Namibia is extremely proud of its diversity and German roots, and locals like to celebrate with loud and colorful festivals. One of the must-see events on Namibia’s cultural calendar is the Windhoek Karneval (WIKA), which features masked balls, musical performances, and, of course, carnivals. The widely popular Oktoberfest event is also worth attending if you're in the country.
Bank Windhoek Arts Festival
Held every February, the Bank Windhoek Arts Festival celebrates local artists and their work. It encourages the development of artists, helping locals establish a name in the industry and giving people a vehicle to enjoy the local design scene. A variety of events from dance and theater to visual arts are held throughout the capital.
Enjando Street Festival
Also known as Mbapira, the Enjando Street Festival is a loud display of traditional dance, complete with live music and national costumes that is held in Namibia’s capital, Windhoek, every March.
The biggest cultural event in Windhoek, and Namibia in general, is the Windhoek Kareneval or WIKA. A remnant leftover from German occupation, visitors in attendance will feel a distinct German vibe throughout the festival. Held in April, WIKA involves a number of events including musical performances and a masked ball for adults and carnival and Independence Avenue parade for kids.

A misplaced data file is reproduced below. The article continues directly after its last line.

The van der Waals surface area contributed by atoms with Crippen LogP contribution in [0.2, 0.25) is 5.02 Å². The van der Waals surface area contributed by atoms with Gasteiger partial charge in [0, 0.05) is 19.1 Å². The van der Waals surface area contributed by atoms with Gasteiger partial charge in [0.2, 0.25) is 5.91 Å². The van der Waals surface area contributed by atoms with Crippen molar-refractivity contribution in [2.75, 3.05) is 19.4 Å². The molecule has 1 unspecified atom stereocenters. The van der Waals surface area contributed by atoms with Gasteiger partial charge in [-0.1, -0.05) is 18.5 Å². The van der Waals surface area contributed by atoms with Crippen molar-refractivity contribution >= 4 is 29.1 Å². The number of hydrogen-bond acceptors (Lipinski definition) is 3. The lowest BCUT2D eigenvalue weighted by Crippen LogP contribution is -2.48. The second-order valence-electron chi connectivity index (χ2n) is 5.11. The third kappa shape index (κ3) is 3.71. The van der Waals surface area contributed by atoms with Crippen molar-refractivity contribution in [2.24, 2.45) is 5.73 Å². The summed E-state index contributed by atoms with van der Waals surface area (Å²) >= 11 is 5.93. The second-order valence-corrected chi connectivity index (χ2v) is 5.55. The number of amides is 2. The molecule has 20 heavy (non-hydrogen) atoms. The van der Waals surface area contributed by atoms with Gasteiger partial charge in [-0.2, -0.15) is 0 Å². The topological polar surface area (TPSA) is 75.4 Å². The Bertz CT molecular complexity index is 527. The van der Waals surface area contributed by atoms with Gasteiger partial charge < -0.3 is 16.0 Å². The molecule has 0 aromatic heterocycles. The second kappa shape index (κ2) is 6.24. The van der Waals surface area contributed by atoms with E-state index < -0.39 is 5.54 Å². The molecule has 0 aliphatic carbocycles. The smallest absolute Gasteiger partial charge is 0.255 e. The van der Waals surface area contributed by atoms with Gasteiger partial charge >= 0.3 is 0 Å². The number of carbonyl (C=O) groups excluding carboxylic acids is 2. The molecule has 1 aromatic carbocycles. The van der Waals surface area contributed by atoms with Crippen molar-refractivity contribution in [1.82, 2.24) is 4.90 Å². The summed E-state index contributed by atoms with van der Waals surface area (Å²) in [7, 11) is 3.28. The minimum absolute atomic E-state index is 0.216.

Race has always been a part of the national conversation in this part of Africa, mainly due to the apartheid and other forms of discrimination the people have suffered throughout the years. Africa Day, held in May in Namibia, is when local communities come together to promote cooperation and a peaceful coexistence. It is a celebration of the diversity of the people.
Yet another remnant of German occupation in Namibia, the Kuste Karneval, held every August, is Swakopmund’s version of a street party. The festivities in this coastal city take the form of parades, food stalls and all-night ragers.
Heroes’ Day (Maharero Day)
One very traditional festival that visitors to Namibia may want to check out is Heroes’ Day, or Maharero Day. Celebrated every August in the town of Okahandaja, this loud and colorful festival commemorates the efforts of Namibia’s war heroes with military processions and traditional costumes.
Having formally been a territory of the Germans, Namibians naturally celebrate what has become one of the world’s best-known drinking events, Oktoberfest. Beer, fun and games attract people of all ages to the capital of Windhoek.